Inhofe Attacking Journalists (Again)

The Intersection
By Chris Mooney
Jul 24, 2006 1:00 PMNov 5, 2019 10:13 AM


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In my book, The Republican War on Science, I noted that James Inhofe in a 2003 speech had included a "harsh attack on science blogger and journalist David Appell." The phrase "sheer lunacy" was used. You can see for yourself here. (Why I'm defending Appell I don't know, as he hasn't been particularly kind to me lately, but whatever, he's part of the tribe.) Anyway, now Inhofe and his staff are at it again, with attacks on two very respected science writers, Seth Borenstein of the AP and Andy Revkin of the New York Times. Much of this has been reported in Greenwire, for which you unfortunately need a subscription. Anyway, the criticisms are seriously weak: Borenstein wrote a completely fair story saying that most experts found Gore's documentary An Inconvenient Truth to be generally accurate. Well, they did. There's no point whining about it. As for Revkin, the criticism is that he wrote a book (!):

In recent interviews, Marc Morano, communications director for Senate Environment and Public Works Committee Chairman James Inhofe (R-Okla.), listed the Times' reporter, Andy Revkin, among journalists who have tied their personal and professional reputations to the catastrophic effects of global warming. Morano said Revkin's new children's book, "The North Pole Was Here," leaves readers with the impression climate change is occuring at a rapid rate and predisposes the newspaper and author to write hyped-up stories in the future about global warming. "The title alone implies climate alarmism," said Morano, who added that he has not read Revkin's book.

Revkin's reply, emailed to me, shows just what a flimsy critique this is:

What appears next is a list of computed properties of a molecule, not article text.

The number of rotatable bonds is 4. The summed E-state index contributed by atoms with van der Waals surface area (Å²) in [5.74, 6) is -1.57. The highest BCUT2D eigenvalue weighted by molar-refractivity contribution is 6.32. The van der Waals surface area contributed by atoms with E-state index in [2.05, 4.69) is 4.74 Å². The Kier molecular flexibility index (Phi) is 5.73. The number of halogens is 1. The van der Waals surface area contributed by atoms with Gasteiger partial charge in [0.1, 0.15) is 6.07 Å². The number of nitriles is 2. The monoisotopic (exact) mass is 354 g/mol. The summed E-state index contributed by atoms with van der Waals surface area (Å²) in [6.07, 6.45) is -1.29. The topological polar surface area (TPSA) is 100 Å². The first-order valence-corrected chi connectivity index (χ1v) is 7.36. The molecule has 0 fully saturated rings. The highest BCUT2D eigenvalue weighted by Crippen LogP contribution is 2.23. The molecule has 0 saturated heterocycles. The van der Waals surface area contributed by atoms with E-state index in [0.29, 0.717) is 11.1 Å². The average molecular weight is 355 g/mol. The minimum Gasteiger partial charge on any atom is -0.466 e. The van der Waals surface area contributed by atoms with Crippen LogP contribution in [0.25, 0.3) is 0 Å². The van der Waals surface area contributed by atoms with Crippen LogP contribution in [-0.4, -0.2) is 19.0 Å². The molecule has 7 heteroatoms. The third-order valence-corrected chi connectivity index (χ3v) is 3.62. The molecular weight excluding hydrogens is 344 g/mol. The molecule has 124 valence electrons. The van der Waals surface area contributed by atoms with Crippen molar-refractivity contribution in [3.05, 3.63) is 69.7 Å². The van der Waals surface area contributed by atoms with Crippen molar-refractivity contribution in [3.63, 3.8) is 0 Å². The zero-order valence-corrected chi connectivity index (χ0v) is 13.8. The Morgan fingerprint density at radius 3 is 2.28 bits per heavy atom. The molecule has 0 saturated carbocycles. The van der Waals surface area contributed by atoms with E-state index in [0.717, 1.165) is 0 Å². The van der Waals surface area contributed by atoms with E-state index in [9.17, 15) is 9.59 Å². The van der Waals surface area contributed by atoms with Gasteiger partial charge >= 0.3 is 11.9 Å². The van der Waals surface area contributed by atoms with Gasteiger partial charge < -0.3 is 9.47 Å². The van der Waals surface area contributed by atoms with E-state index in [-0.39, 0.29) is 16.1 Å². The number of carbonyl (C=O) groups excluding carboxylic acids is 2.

I doubt there's a current account of Arctic climate change out there as true to the science and as spin-free and scare-free as The North Pole Was Here. It is, in every way, an extension of the journalism I've been doing on climate for 20 years, journalism that has been consistently lauded by people on all sides of the climate debate for its accuracy and fairness. With this book, the first on climate change written for everyone 10 and up (a range that includes all elected officials), I'm simply broadening my audience to include the next generation -- which is a vital and under-served part of any discourse on this century-scale issue. My reporting has consistently let the science lead the way. Readers can judge for themselves by exploring, where they can find the first chapter of the pole book and links to many of my climate stories and my multimedia work from three recent Arctic trips. As for the book being commercial, well, just the process of selling newspapers in the United States, where the media are not controlled by the government, is implicitly commercial. So which way would Marc and the senator prefer to have it -- state-controlled 'neutral' coverage of this important issue or fair and accurate free-market coverage? By the standard they have set, everyone from John Stossel and Bill O'Reilly to Anderson Cooper and Bob Woodward should close up shop and cover, say, knitting every time a new book is out.

I agree: This standard that is being suggested basically rules out journalistic book writing, because all journalists tie their "personal and professional reputations" to the content of their books (and most even expect to sell a few copies). Furthermore, I have read Revkin's book and interviewed him about it, and I actually find that his statements about climate change science and policy err on the side of caution and conservatism, rather than alarmism....

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